Table 2

Classification of allergic drug reactions: mechanisms, clinical manifestations, and timing of reactions. [7-9]

Immune reaction


Clinical manifestations

Timing of reaction

Type I (IgE-mediated)

Drug-IgE complex binding to mast cells with release of histamine, inflammatory mediators

Anaphylaxis*, urticaria*, angioedema*, bronchospasm*

Minutes to hours after drug exposure

Type II (cytotoxic)

Specific IgG or IgM antibodies directed at drug-hapten coated cells

Anemia, cytopenia, thrombocytopenia


Type III (immune complex)

Tissue deposition of drug-antibody complexes with complement activation and inflammation

Serum sickness, vasculitis, fever, rash, arthralgia

1 to 3 weeks after drug exposure

Type IV (delayed, cell mediated)

MHC presentation of drug molecules to T cells with cytokine and inflammatory mediator release; may also be associated with activation and recruitment of eosinophils, monocytes, and neutrophils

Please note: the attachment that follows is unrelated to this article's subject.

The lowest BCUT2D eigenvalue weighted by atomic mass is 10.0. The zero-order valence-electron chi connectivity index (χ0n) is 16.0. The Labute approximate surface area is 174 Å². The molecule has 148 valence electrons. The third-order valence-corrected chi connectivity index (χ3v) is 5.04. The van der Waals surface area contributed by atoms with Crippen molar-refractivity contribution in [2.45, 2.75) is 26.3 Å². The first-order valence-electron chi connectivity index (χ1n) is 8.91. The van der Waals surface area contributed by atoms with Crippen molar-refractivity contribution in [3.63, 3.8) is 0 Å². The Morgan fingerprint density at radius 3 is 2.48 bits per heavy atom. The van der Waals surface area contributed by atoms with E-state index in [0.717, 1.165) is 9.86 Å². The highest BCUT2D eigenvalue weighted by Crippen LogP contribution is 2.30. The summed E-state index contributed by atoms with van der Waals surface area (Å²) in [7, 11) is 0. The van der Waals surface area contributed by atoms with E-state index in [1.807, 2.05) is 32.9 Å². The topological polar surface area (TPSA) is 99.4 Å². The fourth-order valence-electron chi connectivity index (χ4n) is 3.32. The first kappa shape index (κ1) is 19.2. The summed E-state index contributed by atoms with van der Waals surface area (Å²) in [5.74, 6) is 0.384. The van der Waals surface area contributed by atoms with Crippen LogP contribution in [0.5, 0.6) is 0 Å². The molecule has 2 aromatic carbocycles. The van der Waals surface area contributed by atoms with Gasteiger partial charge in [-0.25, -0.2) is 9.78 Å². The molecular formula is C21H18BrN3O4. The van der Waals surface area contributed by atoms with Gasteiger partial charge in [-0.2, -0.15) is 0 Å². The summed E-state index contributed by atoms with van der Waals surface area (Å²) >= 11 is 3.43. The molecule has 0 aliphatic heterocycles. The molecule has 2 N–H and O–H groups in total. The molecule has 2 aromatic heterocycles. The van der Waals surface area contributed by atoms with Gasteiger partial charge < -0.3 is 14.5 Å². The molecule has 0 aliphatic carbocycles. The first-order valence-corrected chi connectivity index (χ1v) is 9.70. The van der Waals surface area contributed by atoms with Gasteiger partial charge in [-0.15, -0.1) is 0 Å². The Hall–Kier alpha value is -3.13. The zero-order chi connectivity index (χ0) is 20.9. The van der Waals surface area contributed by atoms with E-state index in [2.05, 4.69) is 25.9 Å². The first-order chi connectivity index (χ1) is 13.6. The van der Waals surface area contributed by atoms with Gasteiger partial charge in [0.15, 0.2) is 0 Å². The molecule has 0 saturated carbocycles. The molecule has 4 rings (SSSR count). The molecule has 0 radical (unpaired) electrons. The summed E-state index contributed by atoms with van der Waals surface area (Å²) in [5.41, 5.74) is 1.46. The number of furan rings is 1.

Contact sensitivity

Skin rashes, organ-tissue damage

2 to 7 days after drug exposure

IgE: immunoglobulin E; IgG: immunoglobulin G; IgM: immunoglobulin G; MHC: major histocompatibility complex

*These reactions may also be non-immunologically mediated.

Adapted from Riedl et al., 2003.6

Warrington and Silviu-Dan Allergy, Asthma & Clinical Immunology 2011 7(Suppl 1):S10   doi:10.1186/1710-1492-7-S1-S10

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